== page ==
For example, Shutterstock recreated in stock footage an expensive Fyre Festival video, aiming to promote the cost-effectiveness and convenience of using its high-quality footage collection. The video was targeted at people in the creative industry and released when conversations regarding the high cost of the original video had already started (Arthurs, 2019). This campaign proves that videos which are topical, relevant and spark a conversation among the target audience help advertisers tackle issues related to low tolerance for poor ad placements and can result in hugely successful campaigns.
The fast speed and low latency of 5G increase the consumers’ demand for high-quality, entertaining content (Anon, 2019) which creates further challenges for advertisers. The utilization of video and interactive mobile ads as well as AR and VR technologies can help advertisers respond to this demand. A great example of this is the Burger King campaign whereby consumers could launch the Burger King app and point their smartphones to a competitor’s advert. This would set the ad on fire and turn it into a Burger King ad in AR, revealing a voucher for a free Whopper (O’Brien, 2019). The creation of such campaigns requires higher investment, so advertisers need to allocate a higher proportion of their budget to creative production. This would leave them with a smaller media budget, therefore challenging them to be smarter with their media selection and targeting.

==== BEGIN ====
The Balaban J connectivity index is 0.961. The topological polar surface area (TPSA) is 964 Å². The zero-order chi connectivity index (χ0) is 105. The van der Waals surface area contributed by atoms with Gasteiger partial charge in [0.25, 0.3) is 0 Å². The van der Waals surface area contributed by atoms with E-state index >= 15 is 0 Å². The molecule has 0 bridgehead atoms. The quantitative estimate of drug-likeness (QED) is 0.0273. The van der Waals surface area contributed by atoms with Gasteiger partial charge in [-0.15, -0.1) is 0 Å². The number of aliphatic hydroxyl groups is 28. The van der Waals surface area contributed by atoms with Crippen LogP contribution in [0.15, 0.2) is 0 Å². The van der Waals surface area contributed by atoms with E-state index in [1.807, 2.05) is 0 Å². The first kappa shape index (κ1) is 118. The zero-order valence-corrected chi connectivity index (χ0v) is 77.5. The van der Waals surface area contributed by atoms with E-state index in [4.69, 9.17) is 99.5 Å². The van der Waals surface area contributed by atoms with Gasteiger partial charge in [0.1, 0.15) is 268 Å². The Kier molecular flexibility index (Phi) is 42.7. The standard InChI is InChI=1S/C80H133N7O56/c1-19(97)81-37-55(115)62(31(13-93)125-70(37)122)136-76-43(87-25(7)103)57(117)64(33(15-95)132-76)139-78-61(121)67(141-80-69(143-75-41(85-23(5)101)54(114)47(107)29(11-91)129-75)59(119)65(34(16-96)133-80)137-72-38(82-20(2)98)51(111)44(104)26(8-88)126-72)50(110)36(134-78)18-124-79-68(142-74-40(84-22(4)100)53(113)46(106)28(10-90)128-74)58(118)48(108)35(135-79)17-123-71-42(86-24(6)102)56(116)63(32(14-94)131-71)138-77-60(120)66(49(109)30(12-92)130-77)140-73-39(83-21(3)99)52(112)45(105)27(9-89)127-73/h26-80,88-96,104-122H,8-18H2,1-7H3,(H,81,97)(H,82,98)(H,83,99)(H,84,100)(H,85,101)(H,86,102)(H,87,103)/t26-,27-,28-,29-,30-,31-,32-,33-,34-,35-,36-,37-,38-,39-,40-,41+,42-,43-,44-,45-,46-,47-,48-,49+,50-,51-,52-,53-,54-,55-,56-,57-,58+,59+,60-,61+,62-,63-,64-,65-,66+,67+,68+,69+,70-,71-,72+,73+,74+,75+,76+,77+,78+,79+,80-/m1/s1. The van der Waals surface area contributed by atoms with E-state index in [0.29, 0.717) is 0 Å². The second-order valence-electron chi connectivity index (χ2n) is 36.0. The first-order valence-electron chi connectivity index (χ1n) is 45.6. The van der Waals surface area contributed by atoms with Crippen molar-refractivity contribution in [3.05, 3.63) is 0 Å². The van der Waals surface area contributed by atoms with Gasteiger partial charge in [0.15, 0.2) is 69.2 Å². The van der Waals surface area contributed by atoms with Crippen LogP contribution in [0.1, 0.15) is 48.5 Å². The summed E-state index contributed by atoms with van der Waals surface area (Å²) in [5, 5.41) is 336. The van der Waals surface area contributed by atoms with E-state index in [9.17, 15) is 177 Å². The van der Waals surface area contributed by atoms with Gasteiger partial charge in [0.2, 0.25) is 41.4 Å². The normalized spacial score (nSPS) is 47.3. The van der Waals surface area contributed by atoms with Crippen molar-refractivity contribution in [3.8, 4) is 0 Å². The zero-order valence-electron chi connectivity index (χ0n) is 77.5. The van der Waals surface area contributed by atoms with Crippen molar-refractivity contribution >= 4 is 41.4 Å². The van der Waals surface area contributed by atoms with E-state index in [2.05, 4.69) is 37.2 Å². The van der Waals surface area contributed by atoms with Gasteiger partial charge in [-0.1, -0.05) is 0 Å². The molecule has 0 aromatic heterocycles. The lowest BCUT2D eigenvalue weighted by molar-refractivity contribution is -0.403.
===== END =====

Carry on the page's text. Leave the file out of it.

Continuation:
In conclusion, this essay has set out the core characteristics of 5G technology and its relevance to the advertising industry. It has become clear that the fast speed, low latency and high reliability of the new generation of mobile networks will create numerous opportunities, but their adoption will create some issues that advertisers need to face. In order to take full advantage of the 5G capabilities, advertisers need to ensure they have the right technology and privacy policies in place to process all the additional data that will become available. Furthermore, they need to consider the benefits of using video, interactive ads, AR and VR and whether these will enhance the online experience of their target audience. However, if advertisers want to deliver successful campaigns in the long run, it is essential that they do not shift their attention fully towards digital media and creative development and overlook their targeting and optimum media mix selection.
Petya Shumakova is a Senior Media Executive at The Media Shop Scotland. This essay earned her a Distinction for the IPA Advanced Certificate in Communications Planning.Find out more about the Advanced Certificate in Communications Planning